CI/CD Automation

CI and CD stand for continuous integration and continuous delivery/continuous deployment. In other words, CI is a contemporary method of software development where incremental code changes are reliably and regularly produced. Code updates that are merged into the repository are made reliable by automated build-and-test procedures that are sparked by CI. Then, the code is swiftly and efficiently deployed as part of the CD process. The CI/CD pipeline, as used in the software industry, is the automation that enables developers to consistently and quickly transfer incremental code changes from their desktops to Git repositories and then finally into the production environment with specific changes applied to it. 

Continuous integration (CI) is a technique where developers check and make minor changes to their code and promptly deploy it effortlessly. This process is automated because of the size of the requirements and the number of steps needed to complete it, allowing teams to design, test, and bundle their applications in a dependable and repeatable manner. 

CI streamlines code updates, giving developers more time to make changes and contribute to better products.

The automated transmission of finished code to contexts like testing and development when get integrated with the actual environment stage is known as continuous delivery (CD). Code delivery to various contexts is made automated and standardized via CD.

The next phase after continuous delivery is continuous deployment. There are numerous production deployments because every modification that passes the automated tests is seamlessly put into production. Most businesses that are not bound by regulatory or other limitations should aim toward continuous deployment.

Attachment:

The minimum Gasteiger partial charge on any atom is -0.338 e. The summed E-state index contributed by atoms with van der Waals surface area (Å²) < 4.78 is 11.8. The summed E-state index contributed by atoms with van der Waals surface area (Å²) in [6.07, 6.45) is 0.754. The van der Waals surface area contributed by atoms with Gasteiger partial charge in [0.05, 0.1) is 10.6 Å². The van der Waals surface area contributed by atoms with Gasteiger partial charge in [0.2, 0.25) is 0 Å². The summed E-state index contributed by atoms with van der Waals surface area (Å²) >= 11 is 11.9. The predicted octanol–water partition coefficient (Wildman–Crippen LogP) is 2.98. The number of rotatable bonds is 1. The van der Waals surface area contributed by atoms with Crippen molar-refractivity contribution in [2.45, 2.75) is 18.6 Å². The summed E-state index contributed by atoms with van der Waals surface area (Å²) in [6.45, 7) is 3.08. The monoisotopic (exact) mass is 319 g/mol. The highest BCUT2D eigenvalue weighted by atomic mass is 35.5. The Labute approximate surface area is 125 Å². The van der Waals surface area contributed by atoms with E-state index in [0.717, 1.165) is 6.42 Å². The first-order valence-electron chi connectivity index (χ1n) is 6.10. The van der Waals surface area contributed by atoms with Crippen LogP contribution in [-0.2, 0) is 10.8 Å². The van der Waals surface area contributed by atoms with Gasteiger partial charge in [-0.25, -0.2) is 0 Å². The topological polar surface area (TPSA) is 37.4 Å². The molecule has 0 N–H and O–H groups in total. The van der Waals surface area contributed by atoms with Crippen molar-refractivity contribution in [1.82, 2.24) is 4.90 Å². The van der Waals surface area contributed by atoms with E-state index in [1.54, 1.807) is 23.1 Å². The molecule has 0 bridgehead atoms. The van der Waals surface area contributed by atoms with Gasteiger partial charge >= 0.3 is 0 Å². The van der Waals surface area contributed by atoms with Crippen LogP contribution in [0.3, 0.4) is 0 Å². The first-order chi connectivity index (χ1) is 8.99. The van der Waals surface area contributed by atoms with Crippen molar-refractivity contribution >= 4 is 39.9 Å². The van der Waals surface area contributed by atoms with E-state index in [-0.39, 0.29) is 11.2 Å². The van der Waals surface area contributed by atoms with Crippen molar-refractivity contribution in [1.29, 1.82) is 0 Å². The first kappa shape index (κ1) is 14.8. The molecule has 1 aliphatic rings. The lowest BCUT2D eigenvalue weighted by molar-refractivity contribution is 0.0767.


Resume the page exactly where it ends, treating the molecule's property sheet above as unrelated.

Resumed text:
Why the Continuous Integration & Continuous Deployment has became so popular nowadays?

CI/CD allows organizations to ship software quickly and efficiently to the Internet community of their product. In addition to continuously releasing code into production and assuring an ongoing flow of new features and bug fixes via the most effective delivery method, CI/CD provides an efficient procedure for bringing goods to market more quickly than ever. 

It significantly reduces the product’s release time and saves the company’s resources time to dive into overheads. 

Implementation of AWS Cloud Native Codepipeline CI/CD Automation:

We’ll be using the GitHub repository & AWS codepipeline to deploy a containerized application on the Amazon Elastic Container Service(ECS) through the CICD mechanism. 


  • Dockerized application in the Git repository
  • AWS Account

Let’s get started:

First, create an ECR repository to push a docker image in it.

  • Click on ‘Create repository’.
  • Give the repository a name such as ‘test-repo’.
  • Click on ‘create’.


The ECR repository ‘test-repo’ is ready.

Now, create an ECS task definition where the ECR repo URL will be integrated.

  • Click on ‘create new task definition’
  • Give the task definition a name such as ‘Test-TD’.
  • Set the ECS container name and attach the ECR repo URL.
  • As the Port exposed in the Dockerfile of the client is 7000:
  • Configure the port mapping accordingly to it. 

Add the environment variables(optional).

  • Configure the container environment: 

  App environment such as ‘AWS Fargate Serverless’.

  Operating systems as ‘Linux/x86_64’.

  Set the task size: 1 vCPU & 2GB memory

  • Use the CloudWatch log collection for the ECS task.
  • Review & create the task definition.

Now, Create the ECS cluster to deploy the ECS service on it.

  • Set the ECS cluster name as ‘Test-cluster’ and associate the VPC network with it.


Then, create an ECS service to deploy the task definition through it.

Deployment configurations:

  • Set application type as a Service.
  • Service name as ‘Test-service’ & set the service type as a replica.
  • Specify the ‘Test-TD’ as Family with ‘latest’ revision & set the desired number of tasks as ‘1’.
  • Review & Create.


Now, the deployment infrastructure is ready. We’ll be moving toward the CI/CD implementation to automate deployment configurations through AWS CodePipeline.